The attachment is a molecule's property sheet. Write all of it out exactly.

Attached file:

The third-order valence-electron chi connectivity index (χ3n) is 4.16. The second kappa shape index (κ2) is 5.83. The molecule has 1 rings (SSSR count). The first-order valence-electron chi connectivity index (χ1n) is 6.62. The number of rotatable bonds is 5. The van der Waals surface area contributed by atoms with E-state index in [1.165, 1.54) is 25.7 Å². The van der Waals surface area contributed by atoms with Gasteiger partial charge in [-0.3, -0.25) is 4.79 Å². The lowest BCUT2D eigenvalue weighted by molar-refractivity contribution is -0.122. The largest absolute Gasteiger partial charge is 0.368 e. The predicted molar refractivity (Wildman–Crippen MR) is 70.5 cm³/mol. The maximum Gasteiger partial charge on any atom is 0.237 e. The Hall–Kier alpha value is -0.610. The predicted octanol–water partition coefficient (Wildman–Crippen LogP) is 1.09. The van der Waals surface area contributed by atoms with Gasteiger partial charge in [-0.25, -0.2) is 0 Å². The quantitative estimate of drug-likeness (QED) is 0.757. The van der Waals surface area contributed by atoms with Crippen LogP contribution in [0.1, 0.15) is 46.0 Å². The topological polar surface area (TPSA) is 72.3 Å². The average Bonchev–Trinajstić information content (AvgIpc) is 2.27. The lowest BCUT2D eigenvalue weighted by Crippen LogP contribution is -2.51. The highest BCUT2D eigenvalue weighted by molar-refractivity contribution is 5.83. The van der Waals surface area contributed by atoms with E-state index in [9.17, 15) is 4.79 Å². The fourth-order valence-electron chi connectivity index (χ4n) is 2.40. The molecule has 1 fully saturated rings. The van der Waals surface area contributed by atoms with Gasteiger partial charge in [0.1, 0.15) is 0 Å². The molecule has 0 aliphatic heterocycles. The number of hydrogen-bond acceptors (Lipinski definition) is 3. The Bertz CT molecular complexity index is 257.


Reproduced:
The third-order valence-electron chi connectivity index (χ3n) is 4.16. The second kappa shape index (κ2) is 5.83. The molecule has 1 rings (SSSR count). The first-order valence-electron chi connectivity index (χ1n) is 6.62. The number of rotatable bonds is 5. The van der Waals surface area contributed by atoms with E-state index in [1.165, 1.54) is 25.7 Å². The van der Waals surface area contributed by atoms with Gasteiger partial charge in [-0.3, -0.25) is 4.79 Å². The lowest BCUT2D eigenvalue weighted by molar-refractivity contribution is -0.122. The largest absolute Gasteiger partial charge is 0.368 e. The predicted molar refractivity (Wildman–Crippen MR) is 70.5 cm³/mol. The maximum Gasteiger partial charge on any atom is 0.237 e. The Hall–Kier alpha value is -0.610. The predicted octanol–water partition coefficient (Wildman–Crippen LogP) is 1.09. The van der Waals surface area contributed by atoms with Gasteiger partial charge in [-0.25, -0.2) is 0 Å². The quantitative estimate of drug-likeness (QED) is 0.757. The van der Waals surface area contributed by atoms with Crippen LogP contribution in [0.1, 0.15) is 46.0 Å². The topological polar surface area (TPSA) is 72.3 Å². The average Bonchev–Trinajstić information content (AvgIpc) is 2.27. The lowest BCUT2D eigenvalue weighted by Crippen LogP contribution is -2.51. The highest BCUT2D eigenvalue weighted by molar-refractivity contribution is 5.83. The van der Waals surface area contributed by atoms with E-state index in [9.17, 15) is 4.79 Å². The fourth-order valence-electron chi connectivity index (χ4n) is 2.40. The molecule has 1 fully saturated rings. The van der Waals surface area contributed by atoms with Gasteiger partial charge in [0.1, 0.15) is 0 Å². The molecule has 0 aliphatic heterocycles. The number of hydrogen-bond acceptors (Lipinski definition) is 3. The Bertz CT molecular complexity index is 257.